Another point. I read an article by Omar Mutti that claims that Insabato later became an adviser to Mussolini and promoted better relations between fascist Italy and the Moslem world. Do you know anything about this?

Omar

Anonymous said...

When did shaykh Elish passa away? I have seen 1921 and 1929. Did Guénon meet him?

Mark Sedgwick said...

I don't know the date for certain, but at any rate it seems to be before Guénon got to Cairo, so they can hardly have met.

Anonymous said...

How is the relation between the Ikhwan and the turuq in Egypt? I have been told that there are fractions which are also members of turuq.

Mark Sedgwick said...

I myself never came across anything in this category, but then I was never looking for it. I too have heard this, and it's certainly not impossible.

Anonymous said...

I read in an article by Omar Mutti that Insabato, Aguélis collegue, later became an adivsor to Mussolini on Islamic affairs.

I also heard from an Italian Muslim friend that Insabato was a Muslim and got Muslim burial in Naples.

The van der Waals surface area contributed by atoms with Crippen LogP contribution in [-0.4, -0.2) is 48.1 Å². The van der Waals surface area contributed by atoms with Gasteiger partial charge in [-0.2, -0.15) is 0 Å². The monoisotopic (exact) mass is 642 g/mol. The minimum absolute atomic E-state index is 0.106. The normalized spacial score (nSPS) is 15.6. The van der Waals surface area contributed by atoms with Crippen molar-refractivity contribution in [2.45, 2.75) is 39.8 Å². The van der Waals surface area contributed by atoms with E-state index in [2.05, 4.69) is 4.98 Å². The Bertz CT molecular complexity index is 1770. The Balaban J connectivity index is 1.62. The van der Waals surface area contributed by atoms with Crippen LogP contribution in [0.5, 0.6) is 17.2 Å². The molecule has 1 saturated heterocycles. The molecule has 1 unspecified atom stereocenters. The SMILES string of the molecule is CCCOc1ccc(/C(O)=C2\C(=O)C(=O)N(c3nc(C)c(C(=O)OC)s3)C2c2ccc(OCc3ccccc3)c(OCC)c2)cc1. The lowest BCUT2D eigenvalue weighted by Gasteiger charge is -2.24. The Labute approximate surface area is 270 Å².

Anonymous said...

I spoke on the phone with Ahmad Valsan today, he told me that Abduh and Rida where very different. Abduh was not hostile to sufism. He also told me that Aguéli was well updated on all different trends in Islamic thinking and that he is sure he knew of al-Afghani and might have appreciated some of his writings. He will try to supply me with references after the weekedn. If there are any of course.

By the way, I would be happy if you could send me your biography of Abduh for review.

Omar

Anonymous said...

In an article in Il Convito about the Umberto I-Mosque Aguéli criticises Afghani, Abduh and Rida and calls them "The Calvinists of Islam". He also mentions that Afghani was a freemason.

Got the info from Valsan.